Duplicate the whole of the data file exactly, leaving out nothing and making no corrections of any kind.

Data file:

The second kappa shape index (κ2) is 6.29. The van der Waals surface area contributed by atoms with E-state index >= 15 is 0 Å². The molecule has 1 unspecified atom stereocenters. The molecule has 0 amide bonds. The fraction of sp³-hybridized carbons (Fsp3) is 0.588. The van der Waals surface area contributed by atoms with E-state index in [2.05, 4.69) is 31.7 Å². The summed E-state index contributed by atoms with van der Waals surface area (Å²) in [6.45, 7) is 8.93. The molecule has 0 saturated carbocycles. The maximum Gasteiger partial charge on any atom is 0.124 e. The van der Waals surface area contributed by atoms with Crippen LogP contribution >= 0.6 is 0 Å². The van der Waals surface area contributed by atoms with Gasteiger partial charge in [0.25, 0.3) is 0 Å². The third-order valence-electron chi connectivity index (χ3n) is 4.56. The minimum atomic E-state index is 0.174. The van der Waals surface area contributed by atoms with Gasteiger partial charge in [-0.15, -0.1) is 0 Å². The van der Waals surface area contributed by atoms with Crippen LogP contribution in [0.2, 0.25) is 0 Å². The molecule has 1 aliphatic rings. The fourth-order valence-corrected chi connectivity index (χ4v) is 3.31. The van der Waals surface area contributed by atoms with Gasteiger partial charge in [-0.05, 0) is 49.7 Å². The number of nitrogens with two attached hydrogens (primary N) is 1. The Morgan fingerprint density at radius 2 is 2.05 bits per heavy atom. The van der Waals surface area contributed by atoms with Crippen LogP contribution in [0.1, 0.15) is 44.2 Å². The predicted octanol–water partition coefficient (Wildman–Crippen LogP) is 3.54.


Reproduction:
The second kappa shape index (κ2) is 6.29. The van der Waals surface area contributed by atoms with E-state index >= 15 is 0 Å². The molecule has 1 unspecified atom stereocenters. The molecule has 0 amide bonds. The fraction of sp³-hybridized carbons (Fsp3) is 0.588. The van der Waals surface area contributed by atoms with E-state index in [2.05, 4.69) is 31.7 Å². The summed E-state index contributed by atoms with van der Waals surface area (Å²) in [6.45, 7) is 8.93. The molecule has 0 saturated carbocycles. The maximum Gasteiger partial charge on any atom is 0.124 e. The van der Waals surface area contributed by atoms with Crippen LogP contribution >= 0.6 is 0 Å². The van der Waals surface area contributed by atoms with Gasteiger partial charge in [0.25, 0.3) is 0 Å². The third-order valence-electron chi connectivity index (χ3n) is 4.56. The minimum atomic E-state index is 0.174. The van der Waals surface area contributed by atoms with Gasteiger partial charge in [-0.15, -0.1) is 0 Å². The van der Waals surface area contributed by atoms with Crippen LogP contribution in [0.2, 0.25) is 0 Å². The molecule has 1 aliphatic rings. The fourth-order valence-corrected chi connectivity index (χ4v) is 3.31. The van der Waals surface area contributed by atoms with Gasteiger partial charge in [-0.05, 0) is 49.7 Å². The number of nitrogens with two attached hydrogens (primary N) is 1. The Morgan fingerprint density at radius 2 is 2.05 bits per heavy atom. The van der Waals surface area contributed by atoms with Crippen LogP contribution in [0.1, 0.15) is 44.2 Å². The predicted octanol–water partition coefficient (Wildman–Crippen LogP) is 3.54.